Veterans visit SCSU for Veterans’ Day Ceremony

Dylan HavilandGeneral Assignment Reporter 

Veterans both alumni and current students of Southern Connecticut State University stood up in turns, each dressed in their unique uniform that signified their branch of military.

Though the veterans were dressed in their best uniforms they were not exchanging formalities, but instead reading letters 6th graders wrote from Shepard School in Hamden and Common Ground, New Haven.  The letters spoke of genuine thanks to veterans and what they have accomplished for the country and the rest of the world, one child cleverly wrote society being like the ‘Hunger Games’ without veterans.

The heartfelt letters summarized the respect and understanding society holds towards veterans, as a part of SCSU’s Veteran’s Day Ceremony hosted in Engleman Hall.

“Veteran’s day is a day set aside to honor and thank our living veterans, to acknowledge that their contributions to our national security are appreciated and underscore the fact that all those who serve or are serving are doing so at great sacrifice,” said Jack Mordente, director of the Veteran’s Affairs office.

Mordente, a veteran who served in the US Army, has been reaching out towards SCSU veterans since 1975.  His main goal is to help men and women integrate into student life and society outside of combat.

Joseph D’Amico a SCSU alumni, 1st Lt. in the Air Force Reserve and former Sgt. of the Marine Corps, spoke of the contributions Mordente has made towards his life as a student and veteran.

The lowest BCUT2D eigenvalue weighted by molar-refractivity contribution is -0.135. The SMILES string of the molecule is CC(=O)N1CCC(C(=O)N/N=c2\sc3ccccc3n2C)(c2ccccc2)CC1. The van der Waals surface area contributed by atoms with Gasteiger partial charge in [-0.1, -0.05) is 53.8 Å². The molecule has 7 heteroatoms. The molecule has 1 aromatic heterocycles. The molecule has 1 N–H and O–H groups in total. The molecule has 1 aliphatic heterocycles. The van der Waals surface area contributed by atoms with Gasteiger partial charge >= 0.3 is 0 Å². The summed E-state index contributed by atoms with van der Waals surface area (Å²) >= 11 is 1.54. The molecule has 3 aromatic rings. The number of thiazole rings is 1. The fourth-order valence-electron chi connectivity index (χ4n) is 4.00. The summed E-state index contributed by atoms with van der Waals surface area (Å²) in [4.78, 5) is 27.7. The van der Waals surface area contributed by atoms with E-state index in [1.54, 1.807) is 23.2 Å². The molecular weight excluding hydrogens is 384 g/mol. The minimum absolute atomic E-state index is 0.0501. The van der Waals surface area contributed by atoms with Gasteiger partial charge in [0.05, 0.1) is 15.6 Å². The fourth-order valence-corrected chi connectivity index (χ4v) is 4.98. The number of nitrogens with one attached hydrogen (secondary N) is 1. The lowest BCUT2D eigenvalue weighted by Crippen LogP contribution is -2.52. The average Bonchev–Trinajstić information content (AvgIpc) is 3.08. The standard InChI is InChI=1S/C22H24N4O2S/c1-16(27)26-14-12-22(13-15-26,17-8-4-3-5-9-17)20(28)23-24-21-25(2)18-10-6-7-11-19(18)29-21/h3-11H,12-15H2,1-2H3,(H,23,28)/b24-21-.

“Jack has gone back to me for jobs in the past, he’s always a good resource for career advice so when certain openings come up he’ll think of you,” said D’Amico.  “Utilize and explore the resources available to you whatever your benefits are, Jacks the guy for that, don’t squander any opportunity that is presented to you through the vet’s club.”

Mordente stressed that veterans must use communication to talk about their past experiences and thoughts, explaining that sometimes it’s difficult to adjust to civilian lifestyles.   He and several other veterans mention the lounge at the Veteran’s Affairs office in Engleman, where veterans and anyone who pleases can meet and talk to each other.

The veterans attending the event fondly expressed their use of communication with each other, throughout the ceremony the young men and women in good humor commentated on each other’s branches.  Their conversations with each other exhibited the comradeship of the military, how unbreakable bonds are formed among people.

To lead the conversation on what it means to be a veteran and a student, Hendrik Soresen, Army National Guard, Britt Conroy, air force and Derek Torrella, US Marine Corps addressed the audience.

Torrellas, spoke about his bonds with the military and the inspiration he draws from them.  He reflected back to a time in his youth while at a Memorial Day parade, where he saw returning veterans.

“I saw dozens and dozens of guys in their 20s and 30s wearing the old desert camouflage uniform so I realized it’s not just someone on a TV or movie, it’s a real person someone who is there, someone who did something and came back,” said Torrellas.

Torrellas read aloud a passage from the book, “The Last Good War” which explained the horrors of war but also the unity Americans experienced during WW II.  WW II veterans, Torrellas explained need to be remembered for the sacrifices they made in a time of great evil and struggle.

He and many other veterans at SCSU are all active in the veteran’s club, actively discussing their lives with each and bonding over their past and current military experience.

Photo Credit: Dylan Haviland

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